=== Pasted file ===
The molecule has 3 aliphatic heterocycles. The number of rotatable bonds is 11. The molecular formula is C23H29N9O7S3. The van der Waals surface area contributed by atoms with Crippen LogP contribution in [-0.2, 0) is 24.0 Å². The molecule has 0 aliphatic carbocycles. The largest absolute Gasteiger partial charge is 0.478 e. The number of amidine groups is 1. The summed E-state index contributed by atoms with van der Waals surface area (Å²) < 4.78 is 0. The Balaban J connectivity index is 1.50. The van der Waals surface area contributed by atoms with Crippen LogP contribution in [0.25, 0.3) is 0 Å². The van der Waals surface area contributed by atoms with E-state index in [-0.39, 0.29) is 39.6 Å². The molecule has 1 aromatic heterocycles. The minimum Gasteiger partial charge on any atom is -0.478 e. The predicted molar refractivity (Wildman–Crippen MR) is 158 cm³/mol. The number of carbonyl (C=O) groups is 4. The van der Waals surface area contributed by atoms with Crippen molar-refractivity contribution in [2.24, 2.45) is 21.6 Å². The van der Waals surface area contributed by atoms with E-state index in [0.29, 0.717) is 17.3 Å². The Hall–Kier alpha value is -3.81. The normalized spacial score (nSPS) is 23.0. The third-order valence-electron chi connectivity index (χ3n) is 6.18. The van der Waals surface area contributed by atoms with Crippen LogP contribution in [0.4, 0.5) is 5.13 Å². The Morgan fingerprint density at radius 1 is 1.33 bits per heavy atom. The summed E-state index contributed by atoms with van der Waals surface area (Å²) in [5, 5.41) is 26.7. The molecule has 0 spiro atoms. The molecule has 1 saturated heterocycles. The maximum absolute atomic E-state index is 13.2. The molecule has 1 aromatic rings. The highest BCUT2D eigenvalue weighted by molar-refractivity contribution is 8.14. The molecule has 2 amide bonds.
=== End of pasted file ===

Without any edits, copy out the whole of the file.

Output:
The molecule has 3 aliphatic heterocycles. The number of rotatable bonds is 11. The molecular formula is C23H29N9O7S3. The van der Waals surface area contributed by atoms with Crippen LogP contribution in [-0.2, 0) is 24.0 Å². The molecule has 0 aliphatic carbocycles. The largest absolute Gasteiger partial charge is 0.478 e. The number of amidine groups is 1. The summed E-state index contributed by atoms with van der Waals surface area (Å²) < 4.78 is 0. The Balaban J connectivity index is 1.50. The van der Waals surface area contributed by atoms with Crippen LogP contribution in [0.25, 0.3) is 0 Å². The van der Waals surface area contributed by atoms with E-state index in [-0.39, 0.29) is 39.6 Å². The molecule has 1 aromatic heterocycles. The minimum Gasteiger partial charge on any atom is -0.478 e. The predicted molar refractivity (Wildman–Crippen MR) is 158 cm³/mol. The number of carbonyl (C=O) groups is 4. The van der Waals surface area contributed by atoms with Crippen molar-refractivity contribution in [2.24, 2.45) is 21.6 Å². The van der Waals surface area contributed by atoms with E-state index in [0.29, 0.717) is 17.3 Å². The Hall–Kier alpha value is -3.81. The normalized spacial score (nSPS) is 23.0. The third-order valence-electron chi connectivity index (χ3n) is 6.18. The van der Waals surface area contributed by atoms with Crippen LogP contribution in [0.4, 0.5) is 5.13 Å². The Morgan fingerprint density at radius 1 is 1.33 bits per heavy atom. The summed E-state index contributed by atoms with van der Waals surface area (Å²) in [5, 5.41) is 26.7. The molecule has 0 spiro atoms. The molecule has 1 saturated heterocycles. The maximum absolute atomic E-state index is 13.2. The molecule has 1 aromatic rings. The highest BCUT2D eigenvalue weighted by molar-refractivity contribution is 8.14. The molecule has 2 amide bonds.